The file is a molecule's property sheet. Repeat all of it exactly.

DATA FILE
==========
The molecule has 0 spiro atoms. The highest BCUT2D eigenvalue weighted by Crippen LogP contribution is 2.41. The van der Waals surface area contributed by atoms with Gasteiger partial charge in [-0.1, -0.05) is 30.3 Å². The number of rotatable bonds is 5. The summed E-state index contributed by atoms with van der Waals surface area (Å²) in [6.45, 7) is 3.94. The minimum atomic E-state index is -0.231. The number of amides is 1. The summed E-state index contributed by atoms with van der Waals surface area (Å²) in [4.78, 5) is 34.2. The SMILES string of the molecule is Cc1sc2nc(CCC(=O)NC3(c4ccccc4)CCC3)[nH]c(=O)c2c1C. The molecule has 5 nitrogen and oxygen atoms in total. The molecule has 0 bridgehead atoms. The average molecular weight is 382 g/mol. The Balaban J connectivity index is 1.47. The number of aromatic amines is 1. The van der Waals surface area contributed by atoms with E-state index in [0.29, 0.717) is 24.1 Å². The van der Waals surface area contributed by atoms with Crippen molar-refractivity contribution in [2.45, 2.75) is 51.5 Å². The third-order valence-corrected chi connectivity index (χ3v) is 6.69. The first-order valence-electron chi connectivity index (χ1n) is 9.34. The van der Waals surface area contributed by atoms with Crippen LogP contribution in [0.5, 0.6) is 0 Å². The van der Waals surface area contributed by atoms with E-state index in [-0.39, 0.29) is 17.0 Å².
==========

The molecule has 0 spiro atoms. The highest BCUT2D eigenvalue weighted by Crippen LogP contribution is 2.41. The van der Waals surface area contributed by atoms with Gasteiger partial charge in [-0.1, -0.05) is 30.3 Å². The number of rotatable bonds is 5. The summed E-state index contributed by atoms with van der Waals surface area (Å²) in [6.45, 7) is 3.94. The minimum atomic E-state index is -0.231. The number of amides is 1. The summed E-state index contributed by atoms with van der Waals surface area (Å²) in [4.78, 5) is 34.2. The SMILES string of the molecule is Cc1sc2nc(CCC(=O)NC3(c4ccccc4)CCC3)[nH]c(=O)c2c1C. The molecule has 5 nitrogen and oxygen atoms in total. The molecule has 0 bridgehead atoms. The average molecular weight is 382 g/mol. The Balaban J connectivity index is 1.47. The number of aromatic amines is 1. The van der Waals surface area contributed by atoms with E-state index in [0.29, 0.717) is 24.1 Å². The van der Waals surface area contributed by atoms with Crippen molar-refractivity contribution in [2.45, 2.75) is 51.5 Å². The third-order valence-corrected chi connectivity index (χ3v) is 6.69. The first-order valence-electron chi connectivity index (χ1n) is 9.34. The van der Waals surface area contributed by atoms with Crippen LogP contribution in [0.5, 0.6) is 0 Å². The van der Waals surface area contributed by atoms with E-state index in [-0.39, 0.29) is 17.0 Å².